Observed and projected C change in the Southeastern US
|Authors:||John Coulston, David Wear, Jim Vose|
|Type:||General Technical Report|
|Station:||Southern Research Station|
|Source:||In: Stanton, Sharon M.; Christensen, Glenn A., comps. 2015. Pushing boundaries: new directions in inventory techniques and applications: Forest Inventory and Analysis (FIA) symposium 2015. 2015 December 8–10; Portland, Oregon. Gen. Tech. Rep. PNW-GTR-931. Portland, OR: U.S. Department of Agriculture, Forest Service, Pacific Northwest Research Station. p. 226.|
AbstractOver the past century forest regrowth in Europe and North America expanded forest carbon (C) sinks and offset C emissions but future C accumulation is uncertain due to the effects of land use changes, management, disturbance, and climate change. Policy makers need insights into forest C dynamics as they anticipate emissions futures and goals. Using a completely remeasured land use and forest inventory we show that forests in the southeastern United States yielded a net sink of C over a 5 year period (2007-2012) because of net land use change (+6.48 TgC yr-1) and net forest accumulation (+75.4 TgC yr-1). Forests disturbed by weather, insect/disease, and fire show positive forest C changes (+1.56, +1.4, +5.48 TgC yr-1, respectively). Forest cutting was the only disturbance causing net decreases in C (-76.7 TgC yr-1) but was offset by forest accumulation (+143.77 TgC yr-1). Projected C stock changes indicate a gradual slowing of carbon accumulation with forest aging (a reduction of 9.5% over the next five years) but was highly sensitive to land use.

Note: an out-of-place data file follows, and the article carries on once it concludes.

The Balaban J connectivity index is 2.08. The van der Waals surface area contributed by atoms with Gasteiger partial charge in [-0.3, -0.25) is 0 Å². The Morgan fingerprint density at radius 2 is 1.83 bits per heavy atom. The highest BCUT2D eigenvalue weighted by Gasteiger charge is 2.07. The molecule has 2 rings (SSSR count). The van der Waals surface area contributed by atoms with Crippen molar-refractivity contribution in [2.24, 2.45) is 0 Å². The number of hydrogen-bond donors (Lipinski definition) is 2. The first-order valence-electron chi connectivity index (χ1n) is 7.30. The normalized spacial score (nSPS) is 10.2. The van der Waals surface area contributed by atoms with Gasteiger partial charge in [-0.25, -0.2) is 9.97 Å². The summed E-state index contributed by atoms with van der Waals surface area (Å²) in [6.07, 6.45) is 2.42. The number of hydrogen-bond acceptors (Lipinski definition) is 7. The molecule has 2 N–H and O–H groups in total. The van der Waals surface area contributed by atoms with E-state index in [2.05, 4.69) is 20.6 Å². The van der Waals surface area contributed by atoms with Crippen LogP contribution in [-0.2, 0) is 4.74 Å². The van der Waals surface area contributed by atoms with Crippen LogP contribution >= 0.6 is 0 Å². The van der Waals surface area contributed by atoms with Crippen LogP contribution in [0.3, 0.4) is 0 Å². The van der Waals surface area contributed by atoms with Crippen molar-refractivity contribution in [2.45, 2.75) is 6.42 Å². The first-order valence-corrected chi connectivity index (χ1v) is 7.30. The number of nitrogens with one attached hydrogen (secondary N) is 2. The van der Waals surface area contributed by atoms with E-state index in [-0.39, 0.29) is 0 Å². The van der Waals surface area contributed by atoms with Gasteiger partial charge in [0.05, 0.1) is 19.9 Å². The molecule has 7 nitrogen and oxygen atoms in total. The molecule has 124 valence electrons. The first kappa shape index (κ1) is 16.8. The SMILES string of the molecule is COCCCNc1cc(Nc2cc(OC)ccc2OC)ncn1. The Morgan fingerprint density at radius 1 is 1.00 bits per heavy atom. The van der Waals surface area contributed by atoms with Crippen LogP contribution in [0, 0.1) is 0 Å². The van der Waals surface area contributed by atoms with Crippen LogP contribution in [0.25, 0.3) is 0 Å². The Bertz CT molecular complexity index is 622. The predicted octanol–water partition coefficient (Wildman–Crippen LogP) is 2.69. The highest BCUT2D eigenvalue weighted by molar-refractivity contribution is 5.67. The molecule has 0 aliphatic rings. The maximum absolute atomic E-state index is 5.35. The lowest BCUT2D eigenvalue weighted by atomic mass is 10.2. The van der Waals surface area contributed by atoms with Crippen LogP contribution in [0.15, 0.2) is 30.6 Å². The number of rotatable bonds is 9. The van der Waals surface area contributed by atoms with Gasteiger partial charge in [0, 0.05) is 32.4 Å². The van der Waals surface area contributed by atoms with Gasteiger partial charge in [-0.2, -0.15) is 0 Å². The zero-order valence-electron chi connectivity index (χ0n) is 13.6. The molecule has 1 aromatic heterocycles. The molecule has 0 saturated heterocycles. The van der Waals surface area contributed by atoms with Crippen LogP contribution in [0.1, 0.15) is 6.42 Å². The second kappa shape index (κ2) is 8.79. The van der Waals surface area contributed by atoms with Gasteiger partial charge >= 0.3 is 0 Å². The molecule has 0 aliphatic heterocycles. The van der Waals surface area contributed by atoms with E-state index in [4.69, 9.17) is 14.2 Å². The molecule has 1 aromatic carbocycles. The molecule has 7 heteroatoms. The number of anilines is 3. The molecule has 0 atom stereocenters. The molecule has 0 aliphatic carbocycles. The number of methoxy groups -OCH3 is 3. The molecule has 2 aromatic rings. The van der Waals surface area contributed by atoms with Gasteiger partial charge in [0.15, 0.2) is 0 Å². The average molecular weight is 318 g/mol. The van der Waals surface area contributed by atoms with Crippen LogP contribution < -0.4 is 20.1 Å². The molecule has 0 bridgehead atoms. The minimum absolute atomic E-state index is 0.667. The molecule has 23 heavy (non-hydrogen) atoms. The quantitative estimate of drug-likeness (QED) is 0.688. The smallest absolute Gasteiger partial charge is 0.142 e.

- Pushing boundaries: new directions in inventory techniques and applications: Forest Inventory and Analysis (FIA) symposium 2015